Lungfan by Hassan Khan and Amr Hosny

Lungfan (1995) was coined by Hassan Khan and Amr Hosny to describe the feeling of hyperventilation caused by thousands of fans imagined in one’s lungs. This sensation was a driving force in Khan and Hosny’s daily lives and experiences in 1990s Cairo, as a result of the intense social, intellectual and subcultural environments they were immersed in.

Lungfan is been shown for the first time at SALT on the occasion of Hassan Khans first retrospective at SALT Istanbul. The last time it was exhibited in Cairo 1995 as a slidshow and sound piece. At that time the work was negatively received by its audience. Its lack of one single familiar form and even political position caused it to be framed as a work spreading enemy spy propaganda. Although produced seneteen years ago under specific circumstances, Lungfan remains current in its projections on the conditions of histories, culture and societies. The work encapsulates several recurring interests for Khan, in particular the manipulation of recognizable forms coupled with the layering of sound and an attempt to reduce personas, objects and actions to their core values also noticeable in the work The Twist (2012).-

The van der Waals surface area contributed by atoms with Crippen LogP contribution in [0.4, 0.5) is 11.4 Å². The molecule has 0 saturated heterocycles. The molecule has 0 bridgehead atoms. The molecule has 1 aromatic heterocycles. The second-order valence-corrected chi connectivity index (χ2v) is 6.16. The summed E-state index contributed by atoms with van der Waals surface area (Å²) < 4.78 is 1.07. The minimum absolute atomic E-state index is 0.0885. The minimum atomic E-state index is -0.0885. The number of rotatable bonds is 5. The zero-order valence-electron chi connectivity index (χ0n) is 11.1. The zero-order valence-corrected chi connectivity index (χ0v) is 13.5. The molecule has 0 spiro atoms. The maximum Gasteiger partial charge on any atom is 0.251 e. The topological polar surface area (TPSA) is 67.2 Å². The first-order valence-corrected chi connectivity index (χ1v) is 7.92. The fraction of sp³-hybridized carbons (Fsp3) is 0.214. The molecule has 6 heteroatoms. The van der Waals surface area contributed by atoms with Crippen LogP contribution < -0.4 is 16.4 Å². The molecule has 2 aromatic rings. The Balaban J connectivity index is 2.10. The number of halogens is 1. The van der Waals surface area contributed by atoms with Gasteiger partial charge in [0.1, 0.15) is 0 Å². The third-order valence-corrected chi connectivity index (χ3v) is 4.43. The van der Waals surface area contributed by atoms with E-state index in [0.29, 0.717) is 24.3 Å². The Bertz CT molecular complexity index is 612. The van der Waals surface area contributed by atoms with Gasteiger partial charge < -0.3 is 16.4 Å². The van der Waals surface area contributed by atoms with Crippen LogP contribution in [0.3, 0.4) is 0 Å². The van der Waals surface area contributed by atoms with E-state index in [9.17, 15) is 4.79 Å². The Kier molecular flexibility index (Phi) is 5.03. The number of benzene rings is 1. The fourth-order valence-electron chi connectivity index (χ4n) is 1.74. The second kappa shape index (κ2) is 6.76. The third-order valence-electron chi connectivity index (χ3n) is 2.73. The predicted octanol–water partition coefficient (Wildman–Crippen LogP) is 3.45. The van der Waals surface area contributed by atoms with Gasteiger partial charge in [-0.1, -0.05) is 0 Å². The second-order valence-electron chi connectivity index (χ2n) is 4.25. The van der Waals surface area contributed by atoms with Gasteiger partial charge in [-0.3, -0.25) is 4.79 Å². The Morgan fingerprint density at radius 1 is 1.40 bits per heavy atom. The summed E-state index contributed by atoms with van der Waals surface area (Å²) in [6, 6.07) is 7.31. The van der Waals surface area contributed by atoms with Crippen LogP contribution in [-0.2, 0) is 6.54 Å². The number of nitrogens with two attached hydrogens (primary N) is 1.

The Twist: A work such as Banque Bannister (2010) is composed from focusing in on one of these details taken from daily life. In this instance it is an exact copy of the bannister erected at the entrance of Banque Misr in Cairo. Yet Khan’s version is unrestrained by the original’s context and becomes its irrational replica. Once a gleaming introduction to the bank’s wealth and power that has slowly become weathered by the influence of the elements, Banque Bannister exists perpetually in this perfected form. It also defies structural logic, floating independently, refusing to acknowledge the laws of gravity. Khan further explores these ideas in The Twist (2012), where the precise and discrete beginning and end of a twist he had noticed in a railing is produced as a sculpture. For Khan, the nonfunctional twist in the railing, an ornamentation for its own sake that can be read as a symbol of property, wealth, knowledge and aesthetic judgment, in essence stands for the refinement of societies and cultures.

Hassan Khan at SALT

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